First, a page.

Law enforcement have one priority above any other and that’s public safety. If they believe that your event poses a risk for any reason they’ll pull the plug and there’s very little warning they’re going to do so. One method I’ve found that works is if the police decide to pull an event early, it’s worth reminding them that everyone in attendance has taxi’s booked for closing time at 1/2/3am etc. If your event is being shut down at 12am, where is everyone going to go in the meantime? That’s right – they’ll be loitering on the street, most likely cold and annoyed with the potential for trouble to kick off.

If you can demonstrate that you’re doing everything you can to keep people safe, the police will always remain on your side. Use fencing to create a secure smoking area. Use wrist bands and tickets to distinguish between different age groups. Fence off areas away from the main road so people don’t come to any harm in high traffic areas. Insist the bar stops serving an hour before closing time and serves only water. Demonstrate you’re doing everything you can to ensure drugs or other illegal substances aren’t being taken. Ultra violet lights are a great way to show up coke stains under the nose.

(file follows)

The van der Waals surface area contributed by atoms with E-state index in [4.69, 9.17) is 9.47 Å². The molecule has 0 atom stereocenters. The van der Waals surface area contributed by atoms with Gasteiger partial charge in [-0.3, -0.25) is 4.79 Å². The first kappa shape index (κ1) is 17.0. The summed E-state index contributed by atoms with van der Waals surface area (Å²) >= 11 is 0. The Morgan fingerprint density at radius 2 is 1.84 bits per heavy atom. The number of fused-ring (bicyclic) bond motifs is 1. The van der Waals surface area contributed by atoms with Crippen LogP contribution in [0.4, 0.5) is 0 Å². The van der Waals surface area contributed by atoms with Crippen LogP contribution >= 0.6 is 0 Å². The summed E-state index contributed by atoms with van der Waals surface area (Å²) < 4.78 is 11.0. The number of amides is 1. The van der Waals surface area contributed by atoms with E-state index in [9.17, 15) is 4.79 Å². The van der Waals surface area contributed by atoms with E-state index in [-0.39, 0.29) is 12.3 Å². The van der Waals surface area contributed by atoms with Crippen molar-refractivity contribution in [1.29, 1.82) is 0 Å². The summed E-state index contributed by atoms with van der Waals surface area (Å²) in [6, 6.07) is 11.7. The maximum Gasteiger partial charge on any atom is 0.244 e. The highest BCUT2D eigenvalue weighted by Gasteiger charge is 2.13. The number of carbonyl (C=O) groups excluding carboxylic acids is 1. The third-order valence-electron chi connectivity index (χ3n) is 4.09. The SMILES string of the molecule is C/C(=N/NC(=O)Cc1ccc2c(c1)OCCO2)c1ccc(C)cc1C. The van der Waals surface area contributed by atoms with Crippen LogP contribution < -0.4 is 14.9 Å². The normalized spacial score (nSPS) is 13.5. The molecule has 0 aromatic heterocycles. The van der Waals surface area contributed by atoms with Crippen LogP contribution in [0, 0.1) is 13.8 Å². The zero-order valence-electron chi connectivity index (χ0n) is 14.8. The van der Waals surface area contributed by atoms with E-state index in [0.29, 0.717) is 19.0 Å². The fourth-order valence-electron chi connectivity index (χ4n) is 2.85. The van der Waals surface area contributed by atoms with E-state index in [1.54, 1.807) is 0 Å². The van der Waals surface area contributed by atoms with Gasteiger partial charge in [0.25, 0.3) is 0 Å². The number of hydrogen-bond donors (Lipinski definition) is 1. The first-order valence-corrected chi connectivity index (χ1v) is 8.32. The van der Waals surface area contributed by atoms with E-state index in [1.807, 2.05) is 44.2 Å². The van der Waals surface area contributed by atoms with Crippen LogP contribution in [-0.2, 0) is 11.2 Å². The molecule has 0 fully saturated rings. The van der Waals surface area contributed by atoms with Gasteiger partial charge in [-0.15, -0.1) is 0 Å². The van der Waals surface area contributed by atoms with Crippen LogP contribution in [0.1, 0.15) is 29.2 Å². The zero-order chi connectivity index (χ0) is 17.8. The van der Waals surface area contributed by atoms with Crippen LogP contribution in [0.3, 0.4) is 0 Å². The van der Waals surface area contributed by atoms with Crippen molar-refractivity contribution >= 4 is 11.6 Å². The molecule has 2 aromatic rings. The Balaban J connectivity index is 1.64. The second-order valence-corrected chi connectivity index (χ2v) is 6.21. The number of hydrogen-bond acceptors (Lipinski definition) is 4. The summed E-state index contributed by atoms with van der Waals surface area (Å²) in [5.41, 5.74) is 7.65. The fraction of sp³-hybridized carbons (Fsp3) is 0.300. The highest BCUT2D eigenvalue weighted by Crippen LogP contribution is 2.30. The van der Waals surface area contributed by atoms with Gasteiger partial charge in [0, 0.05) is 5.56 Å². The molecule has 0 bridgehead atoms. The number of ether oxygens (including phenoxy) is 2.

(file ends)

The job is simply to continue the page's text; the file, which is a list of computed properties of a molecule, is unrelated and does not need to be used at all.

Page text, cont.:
Show that you’re taking any complaints or suggestions on board. Some of the recommendations from the police may be very difficult to implement, but during the planning stages invite police to meetings and site visits and actively ask for their help and recommendations. This will speak great volumes when officers report back to their sergeants and will ensure you have a public entertainment/alcohol licence for many years to come.

5. Knowing to quit when you’re ahead.

Most events that come to a close do so for two reasons. Events organisers are fed up of bashing their heads against a wall and give up. The second most common reason is usually because they’ve been denied a public entertainment licence. If you know things are just getting a bit out of control and you can see the end is nigh, then don’t persevere. Try something different. Admitting defeat is one thing, trying something else is another. If it’s starting to become pretty damn obvious that you’re fighting a losing battle, then re-evaluate your position and do so quickly! There’s nothing to say you can’t come back to a project and try again in five years time. Sometimes it takes skipping a fraction of a generation to put some perspective on things, and put everything in place that you maybe should have done in the first place.

The benefit of hindsight is always a wonderful thing. There are plenty of other events that can be done. They might not be on quite the same scale, maybe not as impressive, but along the way you’ll meet new people, with different levels of skill and expertise. Over time you’ll find that you’ve became an expert in managing events successfully because you made the right call at the right time due to circumstances you couldn’t have controlled.

Quitting and giving up are two different things. They are different things to different people and when you’ve worked out which is which, and what applies to you – then you’ll know you’ve mastered the ‘Boombox Failure’ theory!